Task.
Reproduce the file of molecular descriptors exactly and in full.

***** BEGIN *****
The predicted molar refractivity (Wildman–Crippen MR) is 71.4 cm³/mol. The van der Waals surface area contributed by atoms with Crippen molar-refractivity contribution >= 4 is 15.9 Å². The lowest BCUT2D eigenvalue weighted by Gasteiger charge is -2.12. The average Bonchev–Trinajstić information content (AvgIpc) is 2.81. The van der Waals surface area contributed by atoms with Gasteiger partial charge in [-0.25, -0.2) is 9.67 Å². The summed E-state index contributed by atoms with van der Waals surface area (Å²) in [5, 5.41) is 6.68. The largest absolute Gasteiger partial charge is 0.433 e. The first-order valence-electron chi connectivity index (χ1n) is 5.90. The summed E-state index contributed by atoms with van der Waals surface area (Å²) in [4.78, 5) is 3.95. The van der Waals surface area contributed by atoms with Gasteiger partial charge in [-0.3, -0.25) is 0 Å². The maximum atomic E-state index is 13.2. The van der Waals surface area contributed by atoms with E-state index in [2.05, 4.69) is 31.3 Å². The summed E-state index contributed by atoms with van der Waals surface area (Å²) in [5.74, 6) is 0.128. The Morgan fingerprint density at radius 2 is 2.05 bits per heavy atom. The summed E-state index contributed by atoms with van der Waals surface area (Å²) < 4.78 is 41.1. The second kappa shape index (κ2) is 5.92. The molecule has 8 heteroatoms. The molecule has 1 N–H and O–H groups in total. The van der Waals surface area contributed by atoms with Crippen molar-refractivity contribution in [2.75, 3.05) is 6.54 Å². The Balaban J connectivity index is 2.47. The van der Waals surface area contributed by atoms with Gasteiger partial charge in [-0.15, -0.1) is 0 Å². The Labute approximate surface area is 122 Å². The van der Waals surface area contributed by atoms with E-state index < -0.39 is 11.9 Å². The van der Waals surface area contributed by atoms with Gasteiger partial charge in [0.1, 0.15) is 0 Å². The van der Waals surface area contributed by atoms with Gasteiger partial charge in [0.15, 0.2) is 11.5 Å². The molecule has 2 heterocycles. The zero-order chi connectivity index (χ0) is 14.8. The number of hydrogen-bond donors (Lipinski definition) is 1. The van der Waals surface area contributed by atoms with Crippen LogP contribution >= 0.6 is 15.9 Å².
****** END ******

The predicted molar refractivity (Wildman–Crippen MR) is 71.4 cm³/mol. The van der Waals surface area contributed by atoms with Crippen molar-refractivity contribution >= 4 is 15.9 Å². The lowest BCUT2D eigenvalue weighted by Gasteiger charge is -2.12. The average Bonchev–Trinajstić information content (AvgIpc) is 2.81. The van der Waals surface area contributed by atoms with Gasteiger partial charge in [-0.25, -0.2) is 9.67 Å². The summed E-state index contributed by atoms with van der Waals surface area (Å²) in [5, 5.41) is 6.68. The largest absolute Gasteiger partial charge is 0.433 e. The first-order valence-electron chi connectivity index (χ1n) is 5.90. The summed E-state index contributed by atoms with van der Waals surface area (Å²) in [4.78, 5) is 3.95. The van der Waals surface area contributed by atoms with Gasteiger partial charge in [-0.3, -0.25) is 0 Å². The maximum atomic E-state index is 13.2. The van der Waals surface area contributed by atoms with E-state index in [2.05, 4.69) is 31.3 Å². The summed E-state index contributed by atoms with van der Waals surface area (Å²) in [5.74, 6) is 0.128. The Morgan fingerprint density at radius 2 is 2.05 bits per heavy atom. The summed E-state index contributed by atoms with van der Waals surface area (Å²) < 4.78 is 41.1. The second kappa shape index (κ2) is 5.92. The molecule has 8 heteroatoms. The molecule has 1 N–H and O–H groups in total. The van der Waals surface area contributed by atoms with Crippen molar-refractivity contribution in [2.75, 3.05) is 6.54 Å². The Balaban J connectivity index is 2.47. The van der Waals surface area contributed by atoms with Gasteiger partial charge in [-0.15, -0.1) is 0 Å². The Labute approximate surface area is 122 Å². The van der Waals surface area contributed by atoms with E-state index < -0.39 is 11.9 Å². The van der Waals surface area contributed by atoms with Gasteiger partial charge in [0.1, 0.15) is 0 Å². The van der Waals surface area contributed by atoms with Gasteiger partial charge in [0.15, 0.2) is 11.5 Å². The molecule has 2 heterocycles. The zero-order chi connectivity index (χ0) is 14.8. The number of hydrogen-bond donors (Lipinski definition) is 1. The van der Waals surface area contributed by atoms with Crippen LogP contribution >= 0.6 is 15.9 Å².